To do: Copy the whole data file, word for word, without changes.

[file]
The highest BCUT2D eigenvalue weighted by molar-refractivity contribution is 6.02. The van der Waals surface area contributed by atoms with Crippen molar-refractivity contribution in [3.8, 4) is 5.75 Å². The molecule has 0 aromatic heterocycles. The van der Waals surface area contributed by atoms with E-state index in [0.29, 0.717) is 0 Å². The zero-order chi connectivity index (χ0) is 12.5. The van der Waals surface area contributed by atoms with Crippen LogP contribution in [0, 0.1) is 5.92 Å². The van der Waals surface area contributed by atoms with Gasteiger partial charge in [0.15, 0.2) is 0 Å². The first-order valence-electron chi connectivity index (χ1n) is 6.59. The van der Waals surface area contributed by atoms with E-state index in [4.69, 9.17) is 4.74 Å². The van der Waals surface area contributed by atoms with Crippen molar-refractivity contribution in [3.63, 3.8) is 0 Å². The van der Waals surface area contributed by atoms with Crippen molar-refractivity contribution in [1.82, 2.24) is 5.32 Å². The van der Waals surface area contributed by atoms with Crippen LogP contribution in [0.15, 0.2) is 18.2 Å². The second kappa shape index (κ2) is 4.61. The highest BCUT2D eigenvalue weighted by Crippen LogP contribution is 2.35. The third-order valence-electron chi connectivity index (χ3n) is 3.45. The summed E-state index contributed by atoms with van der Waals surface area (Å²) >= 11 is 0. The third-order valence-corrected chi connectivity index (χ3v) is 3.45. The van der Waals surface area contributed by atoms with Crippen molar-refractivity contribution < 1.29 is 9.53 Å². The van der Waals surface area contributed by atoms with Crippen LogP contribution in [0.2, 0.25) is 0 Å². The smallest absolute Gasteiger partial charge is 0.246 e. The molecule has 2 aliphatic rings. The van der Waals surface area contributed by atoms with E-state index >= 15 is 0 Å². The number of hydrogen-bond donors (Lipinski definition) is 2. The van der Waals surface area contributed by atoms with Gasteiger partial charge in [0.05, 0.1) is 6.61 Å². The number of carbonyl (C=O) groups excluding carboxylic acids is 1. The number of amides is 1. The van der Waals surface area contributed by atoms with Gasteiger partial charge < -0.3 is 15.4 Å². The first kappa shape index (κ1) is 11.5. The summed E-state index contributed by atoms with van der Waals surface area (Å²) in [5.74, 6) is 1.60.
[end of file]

The highest BCUT2D eigenvalue weighted by molar-refractivity contribution is 6.02. The van der Waals surface area contributed by atoms with Crippen molar-refractivity contribution in [3.8, 4) is 5.75 Å². The molecule has 0 aromatic heterocycles. The van der Waals surface area contributed by atoms with E-state index in [0.29, 0.717) is 0 Å². The zero-order chi connectivity index (χ0) is 12.5. The van der Waals surface area contributed by atoms with Crippen LogP contribution in [0, 0.1) is 5.92 Å². The van der Waals surface area contributed by atoms with Gasteiger partial charge in [0.15, 0.2) is 0 Å². The first-order valence-electron chi connectivity index (χ1n) is 6.59. The van der Waals surface area contributed by atoms with E-state index in [4.69, 9.17) is 4.74 Å². The van der Waals surface area contributed by atoms with Crippen molar-refractivity contribution in [3.63, 3.8) is 0 Å². The van der Waals surface area contributed by atoms with Crippen molar-refractivity contribution in [1.82, 2.24) is 5.32 Å². The van der Waals surface area contributed by atoms with Crippen LogP contribution in [0.15, 0.2) is 18.2 Å². The second kappa shape index (κ2) is 4.61. The highest BCUT2D eigenvalue weighted by Crippen LogP contribution is 2.35. The third-order valence-electron chi connectivity index (χ3n) is 3.45. The summed E-state index contributed by atoms with van der Waals surface area (Å²) >= 11 is 0. The third-order valence-corrected chi connectivity index (χ3v) is 3.45. The van der Waals surface area contributed by atoms with Crippen molar-refractivity contribution < 1.29 is 9.53 Å². The van der Waals surface area contributed by atoms with Crippen LogP contribution in [0.2, 0.25) is 0 Å². The smallest absolute Gasteiger partial charge is 0.246 e. The molecule has 2 aliphatic rings. The van der Waals surface area contributed by atoms with E-state index >= 15 is 0 Å². The number of hydrogen-bond donors (Lipinski definition) is 2. The van der Waals surface area contributed by atoms with Gasteiger partial charge in [0.05, 0.1) is 6.61 Å². The number of carbonyl (C=O) groups excluding carboxylic acids is 1. The number of amides is 1. The van der Waals surface area contributed by atoms with Gasteiger partial charge < -0.3 is 15.4 Å². The first kappa shape index (κ1) is 11.5. The summed E-state index contributed by atoms with van der Waals surface area (Å²) in [5.74, 6) is 1.60.